Cannabinoid control of neuroinflammation related to multiple sclerosis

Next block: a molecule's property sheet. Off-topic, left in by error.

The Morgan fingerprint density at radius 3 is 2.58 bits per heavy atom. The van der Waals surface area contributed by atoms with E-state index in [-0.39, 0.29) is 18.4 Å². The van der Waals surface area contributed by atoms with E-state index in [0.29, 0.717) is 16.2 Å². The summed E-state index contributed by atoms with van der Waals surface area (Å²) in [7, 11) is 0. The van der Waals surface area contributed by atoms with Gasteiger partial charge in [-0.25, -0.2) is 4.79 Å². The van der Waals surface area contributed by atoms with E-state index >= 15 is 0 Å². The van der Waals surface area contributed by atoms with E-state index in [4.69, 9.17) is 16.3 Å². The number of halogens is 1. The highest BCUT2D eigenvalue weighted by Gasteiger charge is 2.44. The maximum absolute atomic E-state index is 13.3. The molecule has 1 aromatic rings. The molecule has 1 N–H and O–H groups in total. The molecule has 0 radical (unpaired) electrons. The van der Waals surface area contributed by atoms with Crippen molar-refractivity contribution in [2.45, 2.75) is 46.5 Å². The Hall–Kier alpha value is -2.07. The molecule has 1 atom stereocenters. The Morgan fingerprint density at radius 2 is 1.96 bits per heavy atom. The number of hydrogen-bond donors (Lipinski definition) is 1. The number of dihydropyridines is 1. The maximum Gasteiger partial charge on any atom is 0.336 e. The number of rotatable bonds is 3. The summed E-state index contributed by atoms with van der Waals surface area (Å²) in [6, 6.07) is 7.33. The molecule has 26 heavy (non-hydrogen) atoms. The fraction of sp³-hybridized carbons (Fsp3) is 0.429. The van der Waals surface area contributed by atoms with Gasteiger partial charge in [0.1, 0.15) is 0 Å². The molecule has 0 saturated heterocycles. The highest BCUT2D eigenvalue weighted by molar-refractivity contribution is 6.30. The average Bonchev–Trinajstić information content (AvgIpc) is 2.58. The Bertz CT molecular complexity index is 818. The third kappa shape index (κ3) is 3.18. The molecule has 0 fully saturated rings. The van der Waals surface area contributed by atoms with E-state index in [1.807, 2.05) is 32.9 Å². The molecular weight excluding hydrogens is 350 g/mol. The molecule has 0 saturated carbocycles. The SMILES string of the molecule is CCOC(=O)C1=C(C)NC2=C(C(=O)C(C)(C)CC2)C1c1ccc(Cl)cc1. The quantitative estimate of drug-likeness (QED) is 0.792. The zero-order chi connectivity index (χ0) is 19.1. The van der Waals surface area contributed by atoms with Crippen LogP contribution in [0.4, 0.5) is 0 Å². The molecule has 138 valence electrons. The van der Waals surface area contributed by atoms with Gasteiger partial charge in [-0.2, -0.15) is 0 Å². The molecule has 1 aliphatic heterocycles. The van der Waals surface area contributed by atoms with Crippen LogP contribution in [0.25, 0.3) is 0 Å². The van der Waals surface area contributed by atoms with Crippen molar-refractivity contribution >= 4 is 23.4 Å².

The cannabis plant (Cannabis sativa) has been known by many names but the question remains ‘Can we call it medicine?’ There has been renewed interest in the value of cannabis for the control of neuroinflammatory conditions such as multiple sclerosis, where it has been shown to have some effect on spasticity and pain both experimentally and in clinical trials in humans. However, in addition to symptom control potential, the question remains whether cannabinoids can modify the neuroinflammatory element which drives relapsing neurological attacks and the accumulation of progressive disability. In experimental studies it has been recently shown that synthetic cannabinoids can affect the immune response both indirectly via CB1 receptor-mediated signalling nerve centres controlling the systemic release of immunosuppressive molecules and directly by CB2 receptor-mediated inhibition of lymphocyte and macrophage/microglial cell function. However, these immunosuppressive possibilities that would limit the frequency of relapsing attacks will probably not be realized clinically, following use of medical cannabis, due to dose constraints. However, cannabinoids may still affect the glial response within the damaged central nervous system, which facilitate the slow, neurodegenerative processes that account for progressive neurodegeneration, and therefore may have utility in addition to value of cannabis-related drugs for symptom control.